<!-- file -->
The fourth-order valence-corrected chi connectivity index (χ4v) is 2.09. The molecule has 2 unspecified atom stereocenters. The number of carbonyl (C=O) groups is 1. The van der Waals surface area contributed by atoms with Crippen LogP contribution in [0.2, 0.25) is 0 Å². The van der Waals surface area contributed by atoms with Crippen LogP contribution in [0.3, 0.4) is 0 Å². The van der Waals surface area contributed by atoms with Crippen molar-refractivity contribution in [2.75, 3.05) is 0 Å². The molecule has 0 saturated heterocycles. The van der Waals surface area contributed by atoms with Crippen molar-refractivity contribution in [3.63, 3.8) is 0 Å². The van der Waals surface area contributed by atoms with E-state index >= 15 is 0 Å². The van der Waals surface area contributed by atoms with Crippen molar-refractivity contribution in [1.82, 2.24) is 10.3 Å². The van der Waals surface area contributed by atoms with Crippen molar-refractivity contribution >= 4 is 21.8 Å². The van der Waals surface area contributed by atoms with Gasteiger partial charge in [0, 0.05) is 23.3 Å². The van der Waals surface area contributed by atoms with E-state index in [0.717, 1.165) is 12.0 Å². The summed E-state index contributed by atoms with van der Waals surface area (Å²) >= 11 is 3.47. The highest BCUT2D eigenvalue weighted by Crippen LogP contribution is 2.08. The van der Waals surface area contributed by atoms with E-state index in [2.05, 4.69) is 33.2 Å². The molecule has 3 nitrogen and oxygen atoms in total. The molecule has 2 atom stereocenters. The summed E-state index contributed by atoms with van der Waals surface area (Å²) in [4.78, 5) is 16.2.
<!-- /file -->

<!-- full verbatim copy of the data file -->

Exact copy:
The fourth-order valence-corrected chi connectivity index (χ4v) is 2.09. The molecule has 2 unspecified atom stereocenters. The number of carbonyl (C=O) groups is 1. The van der Waals surface area contributed by atoms with Crippen LogP contribution in [0.2, 0.25) is 0 Å². The van der Waals surface area contributed by atoms with Crippen LogP contribution in [0.3, 0.4) is 0 Å². The van der Waals surface area contributed by atoms with Crippen molar-refractivity contribution in [2.75, 3.05) is 0 Å². The molecule has 0 saturated heterocycles. The van der Waals surface area contributed by atoms with Crippen molar-refractivity contribution in [3.63, 3.8) is 0 Å². The van der Waals surface area contributed by atoms with E-state index >= 15 is 0 Å². The van der Waals surface area contributed by atoms with Crippen molar-refractivity contribution in [1.82, 2.24) is 10.3 Å². The van der Waals surface area contributed by atoms with Crippen molar-refractivity contribution >= 4 is 21.8 Å². The van der Waals surface area contributed by atoms with Gasteiger partial charge in [0, 0.05) is 23.3 Å². The van der Waals surface area contributed by atoms with E-state index in [0.717, 1.165) is 12.0 Å². The summed E-state index contributed by atoms with van der Waals surface area (Å²) >= 11 is 3.47. The highest BCUT2D eigenvalue weighted by Crippen LogP contribution is 2.08. The van der Waals surface area contributed by atoms with E-state index in [2.05, 4.69) is 33.2 Å². The molecule has 3 nitrogen and oxygen atoms in total. The molecule has 2 atom stereocenters. The summed E-state index contributed by atoms with van der Waals surface area (Å²) in [4.78, 5) is 16.2.